BATON ROUGE - The mayor started a very public feud with the sheriff in a live TV interview Tuesday night over a curfew set for Tuesday night.
The curfew is from 10 p.m. Tuesday to 6 a.m. Wednesday. The sheriff announced the curfew in a news conference with state officials earlier Tuesday after ten people were arrested the night before for looting in East Baton Rouge.
East Baton Rouge Parish Sheriff Sid Gautreaux said he was able to call for the curfew after the governor made an executive order, giving him clearance to make such a decision.
The sheriff said he asked the governor to give him the authority after indecision by EBR Mayor-President Kip Holden.
Hours after the curfew was announced, Holden blasted the sheriff. Holden said the sheriff used a dirty, backdoor political deal with the governor to take control.
"I'm the mayor of Baton Rouge, President of the parish," the mayor exclaimed in a live phone conversation with WBRZ anchors Sylvia Weatherspoon and Michael Shingleton during live, extended coverage of the aftermath of wide-spread flooding in the city.
"We are all for people abiding by the law," Holden said, but questioned how the curfew was going to be enforced.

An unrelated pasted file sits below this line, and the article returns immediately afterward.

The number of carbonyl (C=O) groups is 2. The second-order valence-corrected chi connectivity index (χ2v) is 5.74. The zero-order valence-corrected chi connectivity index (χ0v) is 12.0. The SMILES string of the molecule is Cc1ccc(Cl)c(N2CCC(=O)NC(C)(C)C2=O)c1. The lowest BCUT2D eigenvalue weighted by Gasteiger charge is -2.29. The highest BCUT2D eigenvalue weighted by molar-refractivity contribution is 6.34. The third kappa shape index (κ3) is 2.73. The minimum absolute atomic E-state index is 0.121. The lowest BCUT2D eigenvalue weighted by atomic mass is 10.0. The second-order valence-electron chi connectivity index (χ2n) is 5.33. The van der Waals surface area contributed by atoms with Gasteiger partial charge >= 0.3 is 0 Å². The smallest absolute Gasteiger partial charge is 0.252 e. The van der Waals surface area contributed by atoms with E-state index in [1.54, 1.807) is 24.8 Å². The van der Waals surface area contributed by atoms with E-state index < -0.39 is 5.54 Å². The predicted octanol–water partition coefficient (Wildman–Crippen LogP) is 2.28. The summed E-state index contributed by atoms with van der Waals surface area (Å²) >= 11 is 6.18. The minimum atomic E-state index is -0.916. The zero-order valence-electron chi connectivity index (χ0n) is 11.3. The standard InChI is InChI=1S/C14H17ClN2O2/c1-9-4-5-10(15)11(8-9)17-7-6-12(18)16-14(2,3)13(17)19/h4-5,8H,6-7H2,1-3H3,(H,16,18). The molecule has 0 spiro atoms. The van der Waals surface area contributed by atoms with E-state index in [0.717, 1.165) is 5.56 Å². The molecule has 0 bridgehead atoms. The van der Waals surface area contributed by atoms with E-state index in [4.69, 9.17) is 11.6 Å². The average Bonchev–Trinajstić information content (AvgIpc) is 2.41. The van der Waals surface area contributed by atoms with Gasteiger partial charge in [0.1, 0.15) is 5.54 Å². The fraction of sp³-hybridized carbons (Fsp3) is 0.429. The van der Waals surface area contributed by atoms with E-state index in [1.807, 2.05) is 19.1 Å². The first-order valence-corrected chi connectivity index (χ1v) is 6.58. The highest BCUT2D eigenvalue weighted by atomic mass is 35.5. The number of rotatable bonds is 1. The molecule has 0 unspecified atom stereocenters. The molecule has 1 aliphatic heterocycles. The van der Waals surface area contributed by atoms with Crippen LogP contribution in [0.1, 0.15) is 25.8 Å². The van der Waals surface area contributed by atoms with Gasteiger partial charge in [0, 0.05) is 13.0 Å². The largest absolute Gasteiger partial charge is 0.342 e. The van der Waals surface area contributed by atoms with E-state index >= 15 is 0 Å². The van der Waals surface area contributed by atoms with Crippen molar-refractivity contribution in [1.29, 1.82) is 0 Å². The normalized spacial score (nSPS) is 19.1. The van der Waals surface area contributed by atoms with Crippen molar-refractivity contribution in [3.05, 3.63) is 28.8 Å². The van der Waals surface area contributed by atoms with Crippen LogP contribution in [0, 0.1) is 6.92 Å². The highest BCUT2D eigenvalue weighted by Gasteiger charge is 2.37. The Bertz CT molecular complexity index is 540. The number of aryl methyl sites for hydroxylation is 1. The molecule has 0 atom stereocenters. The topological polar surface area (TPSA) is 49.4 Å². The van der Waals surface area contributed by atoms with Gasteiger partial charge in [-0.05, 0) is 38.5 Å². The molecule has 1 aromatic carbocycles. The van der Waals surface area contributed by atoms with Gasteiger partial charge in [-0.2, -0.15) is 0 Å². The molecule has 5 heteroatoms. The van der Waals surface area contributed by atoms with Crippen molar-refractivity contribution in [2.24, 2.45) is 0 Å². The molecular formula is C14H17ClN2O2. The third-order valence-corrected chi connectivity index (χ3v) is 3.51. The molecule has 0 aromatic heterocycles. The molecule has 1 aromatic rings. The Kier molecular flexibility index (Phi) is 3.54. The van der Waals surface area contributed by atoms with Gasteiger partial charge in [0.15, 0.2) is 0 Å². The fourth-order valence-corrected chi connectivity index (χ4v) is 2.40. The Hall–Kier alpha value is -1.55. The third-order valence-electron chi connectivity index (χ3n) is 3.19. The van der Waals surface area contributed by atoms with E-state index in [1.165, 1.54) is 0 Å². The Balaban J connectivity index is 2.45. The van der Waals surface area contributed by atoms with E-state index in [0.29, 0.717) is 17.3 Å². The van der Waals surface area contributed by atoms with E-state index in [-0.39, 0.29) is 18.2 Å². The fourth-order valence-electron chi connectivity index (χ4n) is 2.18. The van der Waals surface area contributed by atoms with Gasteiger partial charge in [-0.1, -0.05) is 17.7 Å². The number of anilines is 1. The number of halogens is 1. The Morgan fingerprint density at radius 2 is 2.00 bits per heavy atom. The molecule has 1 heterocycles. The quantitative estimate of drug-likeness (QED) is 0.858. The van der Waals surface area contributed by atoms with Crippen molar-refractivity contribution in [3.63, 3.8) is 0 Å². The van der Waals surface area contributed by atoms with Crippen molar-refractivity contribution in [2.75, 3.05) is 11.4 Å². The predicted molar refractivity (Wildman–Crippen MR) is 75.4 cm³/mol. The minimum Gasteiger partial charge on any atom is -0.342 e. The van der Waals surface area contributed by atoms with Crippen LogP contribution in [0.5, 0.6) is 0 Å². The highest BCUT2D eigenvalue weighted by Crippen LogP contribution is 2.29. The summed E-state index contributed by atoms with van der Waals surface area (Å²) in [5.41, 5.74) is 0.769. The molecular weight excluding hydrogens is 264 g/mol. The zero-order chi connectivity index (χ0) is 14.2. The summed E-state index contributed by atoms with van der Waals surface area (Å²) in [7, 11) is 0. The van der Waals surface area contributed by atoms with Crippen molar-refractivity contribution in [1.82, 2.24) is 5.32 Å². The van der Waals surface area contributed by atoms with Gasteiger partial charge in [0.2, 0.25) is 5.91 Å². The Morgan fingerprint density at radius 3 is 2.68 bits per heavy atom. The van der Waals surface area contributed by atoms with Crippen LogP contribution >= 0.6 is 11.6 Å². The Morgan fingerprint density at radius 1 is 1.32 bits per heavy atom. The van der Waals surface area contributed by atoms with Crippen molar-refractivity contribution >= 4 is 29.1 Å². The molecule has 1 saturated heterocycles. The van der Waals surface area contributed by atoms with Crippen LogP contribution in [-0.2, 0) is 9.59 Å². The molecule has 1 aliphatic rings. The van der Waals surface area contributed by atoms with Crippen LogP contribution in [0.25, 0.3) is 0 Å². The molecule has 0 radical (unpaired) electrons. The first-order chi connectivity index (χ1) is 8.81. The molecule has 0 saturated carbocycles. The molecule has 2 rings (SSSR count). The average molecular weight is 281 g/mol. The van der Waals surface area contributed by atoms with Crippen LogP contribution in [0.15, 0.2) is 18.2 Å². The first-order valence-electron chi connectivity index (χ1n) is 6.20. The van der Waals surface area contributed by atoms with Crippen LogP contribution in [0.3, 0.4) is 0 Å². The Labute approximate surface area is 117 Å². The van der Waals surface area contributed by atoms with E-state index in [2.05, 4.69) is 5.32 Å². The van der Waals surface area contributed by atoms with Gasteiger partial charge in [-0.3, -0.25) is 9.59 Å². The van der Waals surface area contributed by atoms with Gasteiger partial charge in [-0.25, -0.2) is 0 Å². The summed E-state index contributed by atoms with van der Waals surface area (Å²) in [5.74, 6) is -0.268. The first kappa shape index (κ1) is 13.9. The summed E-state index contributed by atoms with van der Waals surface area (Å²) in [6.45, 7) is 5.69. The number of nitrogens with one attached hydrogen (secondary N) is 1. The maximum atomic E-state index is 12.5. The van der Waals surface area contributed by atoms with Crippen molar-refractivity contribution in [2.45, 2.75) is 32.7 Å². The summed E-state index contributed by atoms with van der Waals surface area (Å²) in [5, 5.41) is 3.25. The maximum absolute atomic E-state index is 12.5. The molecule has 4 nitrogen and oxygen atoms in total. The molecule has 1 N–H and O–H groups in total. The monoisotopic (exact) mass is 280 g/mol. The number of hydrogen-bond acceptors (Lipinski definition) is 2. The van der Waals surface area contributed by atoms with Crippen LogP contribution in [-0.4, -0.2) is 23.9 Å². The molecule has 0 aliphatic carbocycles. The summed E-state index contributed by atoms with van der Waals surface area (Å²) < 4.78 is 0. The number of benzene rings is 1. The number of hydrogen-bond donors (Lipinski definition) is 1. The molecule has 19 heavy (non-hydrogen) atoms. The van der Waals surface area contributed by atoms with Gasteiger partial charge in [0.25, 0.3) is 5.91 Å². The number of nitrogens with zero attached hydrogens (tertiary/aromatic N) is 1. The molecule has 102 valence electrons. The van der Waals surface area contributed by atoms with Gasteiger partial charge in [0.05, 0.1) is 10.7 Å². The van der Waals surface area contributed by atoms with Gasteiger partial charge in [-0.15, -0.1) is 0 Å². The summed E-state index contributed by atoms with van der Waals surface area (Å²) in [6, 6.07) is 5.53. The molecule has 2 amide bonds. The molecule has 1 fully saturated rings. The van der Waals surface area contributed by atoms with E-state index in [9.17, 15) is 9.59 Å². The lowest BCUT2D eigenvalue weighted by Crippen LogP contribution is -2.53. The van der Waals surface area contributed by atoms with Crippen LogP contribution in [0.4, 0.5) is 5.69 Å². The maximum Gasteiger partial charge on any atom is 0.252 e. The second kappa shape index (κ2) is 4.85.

Holden said business owners called him to complain about the curfew, concerned employees would not be able to get to work or would negatively impact business income Tuesday evening. Earlier, though, Gautreaux said he set the curfew after first talking to businesses.
Holden said he received complaints from many restaurants and bars. Gautreaux said residents were concerned about the safety of their property and asked him why a curfew was not enacted earlier.
"As sheriff, I fully recognize the mayor-president has the authority to call a curfew," the sheriff said. He added, "I have never questioned that authority. However, in my conversations... he has not been willing to [set a curfew]."
"I questioned his decision," the sheriff said.
The sheriff said looters targeted businesses and homes overnight Monday.
When questioned about the looting on TV, Holden said the problems were in key areas and brushed them off as minor. The sheriff said deputies found four people breaking into a business.
Holden said the curfew as not thought out, was "petty politics" and was an argument over political muscle he was not interested in getting involved in. Holden discussed his frustrations with the curfew in a seven-minute interview.
Holden promised, though, no matter what, safety is everyone's top priority.
"They are going to be safe. We all are going to take care of them."
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